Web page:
Things Beer Geeks Like

Unnecessary Adjectives

James Thurbers cartoon sums things up nicely

James Thurbers cartoon sums things up nicely

It’s pretty much a guarantee when you walk into a tap room or swing by beeradvocate that there will be beer geeks fighting over the proper adjectives necessary to describe a beer. To the average person an argument over whether the hops are “catty” or whether the beer being “dark dank and smelling like boot black” is good seem silly. Yet to beer geeks proper use of unnecessary adjectives is a second language that one is required to learn as part of initiation.

The trend of wordy beer descriptions has it’s origins in the wine world. It used to be a sign of class for wine snobs to find creative ways of describing a wine. The more abstract the description, the classier the person. Sadly beer geeks picked up on this trend.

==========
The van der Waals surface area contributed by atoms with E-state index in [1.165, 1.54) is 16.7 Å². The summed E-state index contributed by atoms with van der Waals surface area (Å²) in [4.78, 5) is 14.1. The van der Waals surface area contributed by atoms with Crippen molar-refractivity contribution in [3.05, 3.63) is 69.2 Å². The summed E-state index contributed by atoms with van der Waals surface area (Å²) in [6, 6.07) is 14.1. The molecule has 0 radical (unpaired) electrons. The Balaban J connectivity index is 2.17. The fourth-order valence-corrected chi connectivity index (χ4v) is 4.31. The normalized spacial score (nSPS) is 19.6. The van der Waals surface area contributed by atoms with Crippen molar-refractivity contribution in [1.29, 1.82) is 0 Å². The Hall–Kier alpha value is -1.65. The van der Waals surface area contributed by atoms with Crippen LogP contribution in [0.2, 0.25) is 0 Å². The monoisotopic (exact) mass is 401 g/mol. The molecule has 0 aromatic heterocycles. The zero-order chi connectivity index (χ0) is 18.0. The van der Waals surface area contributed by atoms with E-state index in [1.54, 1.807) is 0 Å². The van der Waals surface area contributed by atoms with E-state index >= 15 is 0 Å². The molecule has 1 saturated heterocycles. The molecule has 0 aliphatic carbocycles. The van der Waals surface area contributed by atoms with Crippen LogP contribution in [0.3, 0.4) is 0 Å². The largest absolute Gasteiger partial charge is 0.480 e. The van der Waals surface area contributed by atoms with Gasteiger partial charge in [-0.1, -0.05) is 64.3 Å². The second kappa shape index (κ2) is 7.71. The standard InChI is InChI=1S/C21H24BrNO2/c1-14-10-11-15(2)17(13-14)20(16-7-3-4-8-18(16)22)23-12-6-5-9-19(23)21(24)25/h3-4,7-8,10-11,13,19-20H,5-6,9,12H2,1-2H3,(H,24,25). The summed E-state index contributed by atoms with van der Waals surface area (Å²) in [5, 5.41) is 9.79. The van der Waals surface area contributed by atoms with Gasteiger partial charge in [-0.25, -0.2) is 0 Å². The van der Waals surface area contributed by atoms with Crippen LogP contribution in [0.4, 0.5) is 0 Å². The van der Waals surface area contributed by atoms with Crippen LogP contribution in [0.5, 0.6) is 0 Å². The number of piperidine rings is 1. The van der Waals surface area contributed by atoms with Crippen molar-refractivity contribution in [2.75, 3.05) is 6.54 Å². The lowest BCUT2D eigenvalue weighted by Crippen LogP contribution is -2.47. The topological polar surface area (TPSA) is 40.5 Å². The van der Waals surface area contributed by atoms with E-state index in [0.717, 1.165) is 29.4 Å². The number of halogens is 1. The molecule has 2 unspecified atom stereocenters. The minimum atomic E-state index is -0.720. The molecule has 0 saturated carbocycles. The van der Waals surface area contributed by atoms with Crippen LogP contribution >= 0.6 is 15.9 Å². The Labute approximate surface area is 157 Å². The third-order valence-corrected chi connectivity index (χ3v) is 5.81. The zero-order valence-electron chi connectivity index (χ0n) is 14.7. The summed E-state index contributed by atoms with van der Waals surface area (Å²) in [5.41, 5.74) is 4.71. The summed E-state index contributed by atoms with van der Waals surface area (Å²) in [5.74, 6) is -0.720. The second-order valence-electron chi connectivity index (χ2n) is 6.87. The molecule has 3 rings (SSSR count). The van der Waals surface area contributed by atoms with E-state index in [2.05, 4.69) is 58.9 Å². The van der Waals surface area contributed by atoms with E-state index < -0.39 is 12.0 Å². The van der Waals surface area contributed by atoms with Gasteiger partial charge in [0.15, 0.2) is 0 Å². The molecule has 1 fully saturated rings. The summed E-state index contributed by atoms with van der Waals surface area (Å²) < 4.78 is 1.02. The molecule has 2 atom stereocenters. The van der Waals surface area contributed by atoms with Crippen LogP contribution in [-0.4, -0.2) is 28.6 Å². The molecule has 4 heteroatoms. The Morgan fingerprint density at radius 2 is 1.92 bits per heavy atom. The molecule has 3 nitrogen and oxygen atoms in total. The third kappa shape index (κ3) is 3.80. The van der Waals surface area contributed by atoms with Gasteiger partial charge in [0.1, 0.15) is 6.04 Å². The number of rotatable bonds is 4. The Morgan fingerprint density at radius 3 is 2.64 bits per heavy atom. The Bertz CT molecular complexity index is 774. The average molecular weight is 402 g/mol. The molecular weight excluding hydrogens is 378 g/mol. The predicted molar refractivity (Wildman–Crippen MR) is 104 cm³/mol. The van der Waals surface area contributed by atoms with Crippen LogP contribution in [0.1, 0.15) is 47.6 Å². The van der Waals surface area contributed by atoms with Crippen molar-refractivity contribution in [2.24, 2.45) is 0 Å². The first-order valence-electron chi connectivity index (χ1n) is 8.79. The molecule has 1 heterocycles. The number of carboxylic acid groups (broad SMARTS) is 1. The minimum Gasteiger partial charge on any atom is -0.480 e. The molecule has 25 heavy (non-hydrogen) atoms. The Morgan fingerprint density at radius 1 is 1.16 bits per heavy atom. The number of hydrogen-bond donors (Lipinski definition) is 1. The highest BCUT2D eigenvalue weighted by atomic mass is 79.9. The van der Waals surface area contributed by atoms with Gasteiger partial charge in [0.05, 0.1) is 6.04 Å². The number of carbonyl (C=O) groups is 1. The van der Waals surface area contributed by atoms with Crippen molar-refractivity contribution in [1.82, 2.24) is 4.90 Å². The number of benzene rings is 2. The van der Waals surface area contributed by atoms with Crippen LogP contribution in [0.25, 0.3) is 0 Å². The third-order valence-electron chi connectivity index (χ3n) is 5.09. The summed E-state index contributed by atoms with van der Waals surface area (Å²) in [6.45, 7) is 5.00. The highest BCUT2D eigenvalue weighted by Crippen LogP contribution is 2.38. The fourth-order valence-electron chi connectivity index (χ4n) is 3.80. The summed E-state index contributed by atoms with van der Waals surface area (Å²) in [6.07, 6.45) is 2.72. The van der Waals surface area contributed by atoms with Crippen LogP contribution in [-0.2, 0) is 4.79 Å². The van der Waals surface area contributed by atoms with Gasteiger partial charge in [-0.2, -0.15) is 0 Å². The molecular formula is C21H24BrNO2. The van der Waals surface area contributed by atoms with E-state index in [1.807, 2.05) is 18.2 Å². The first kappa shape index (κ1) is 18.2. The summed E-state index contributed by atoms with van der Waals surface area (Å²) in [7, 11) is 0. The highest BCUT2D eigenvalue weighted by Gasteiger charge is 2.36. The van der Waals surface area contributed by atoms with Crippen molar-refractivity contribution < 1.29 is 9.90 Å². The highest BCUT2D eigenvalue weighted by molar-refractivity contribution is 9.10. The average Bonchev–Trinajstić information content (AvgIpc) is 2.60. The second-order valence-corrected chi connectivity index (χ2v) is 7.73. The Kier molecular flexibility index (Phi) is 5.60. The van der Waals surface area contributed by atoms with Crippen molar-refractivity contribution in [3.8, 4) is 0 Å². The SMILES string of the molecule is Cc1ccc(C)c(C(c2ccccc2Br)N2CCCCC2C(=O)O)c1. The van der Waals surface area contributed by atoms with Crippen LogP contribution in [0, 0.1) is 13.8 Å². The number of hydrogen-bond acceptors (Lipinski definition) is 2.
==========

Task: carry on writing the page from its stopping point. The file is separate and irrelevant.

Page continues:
In the early days of craft beer wine was the beverage of choice for refined palates. Beer geeks rightfully felt though that just because they drank a blue collar drink didn’t mean their palates were less refined. In an attempt to market their beverage beer geeks turned to a “like wine” strategy. They showed the world that their beverage went just as well (if not better) with food, offered complex flavors, and lent itself to lengthier prose then it’s grape counterpart.

Beer geeks though had to take their prose to the next level. Both beer and wine have had a set language due to a specific set of characters. Beer geeks though drew from all corners of Websters to reinvent the wheel. Rather then just stating how thick the mouth feel of a beverage was they described it in verse. They began using terms like “catty” and taste descriptions like “boot leather” (good?) and “hop kiss”. To the average Joe reading a beer review it may almost seem like these geeks are just trying to out review each other rather then describe a beer. To us geeks though we are simply speaking the language.